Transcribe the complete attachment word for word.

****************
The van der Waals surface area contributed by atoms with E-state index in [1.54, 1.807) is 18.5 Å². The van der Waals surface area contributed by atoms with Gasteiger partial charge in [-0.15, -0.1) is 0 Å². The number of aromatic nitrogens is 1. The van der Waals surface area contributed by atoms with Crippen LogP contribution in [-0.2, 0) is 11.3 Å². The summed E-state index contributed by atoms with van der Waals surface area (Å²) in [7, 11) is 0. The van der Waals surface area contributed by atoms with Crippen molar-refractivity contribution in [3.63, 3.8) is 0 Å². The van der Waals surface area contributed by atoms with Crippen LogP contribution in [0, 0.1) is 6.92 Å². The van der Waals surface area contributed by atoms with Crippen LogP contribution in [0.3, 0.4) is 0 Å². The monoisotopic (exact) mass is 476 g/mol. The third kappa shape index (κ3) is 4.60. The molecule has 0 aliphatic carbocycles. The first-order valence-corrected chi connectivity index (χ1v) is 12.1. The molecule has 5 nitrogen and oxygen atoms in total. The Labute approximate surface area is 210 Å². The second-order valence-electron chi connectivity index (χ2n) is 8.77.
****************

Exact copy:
The van der Waals surface area contributed by atoms with E-state index in [1.54, 1.807) is 18.5 Å². The van der Waals surface area contributed by atoms with Gasteiger partial charge in [-0.15, -0.1) is 0 Å². The number of aromatic nitrogens is 1. The van der Waals surface area contributed by atoms with Crippen LogP contribution in [-0.2, 0) is 11.3 Å². The summed E-state index contributed by atoms with van der Waals surface area (Å²) in [7, 11) is 0. The van der Waals surface area contributed by atoms with Crippen molar-refractivity contribution in [3.63, 3.8) is 0 Å². The van der Waals surface area contributed by atoms with Crippen LogP contribution in [0, 0.1) is 6.92 Å². The van der Waals surface area contributed by atoms with Crippen LogP contribution in [0.3, 0.4) is 0 Å². The monoisotopic (exact) mass is 476 g/mol. The third kappa shape index (κ3) is 4.60. The molecule has 0 aliphatic carbocycles. The first-order valence-corrected chi connectivity index (χ1v) is 12.1. The molecule has 5 nitrogen and oxygen atoms in total. The Labute approximate surface area is 210 Å². The second-order valence-electron chi connectivity index (χ2n) is 8.77.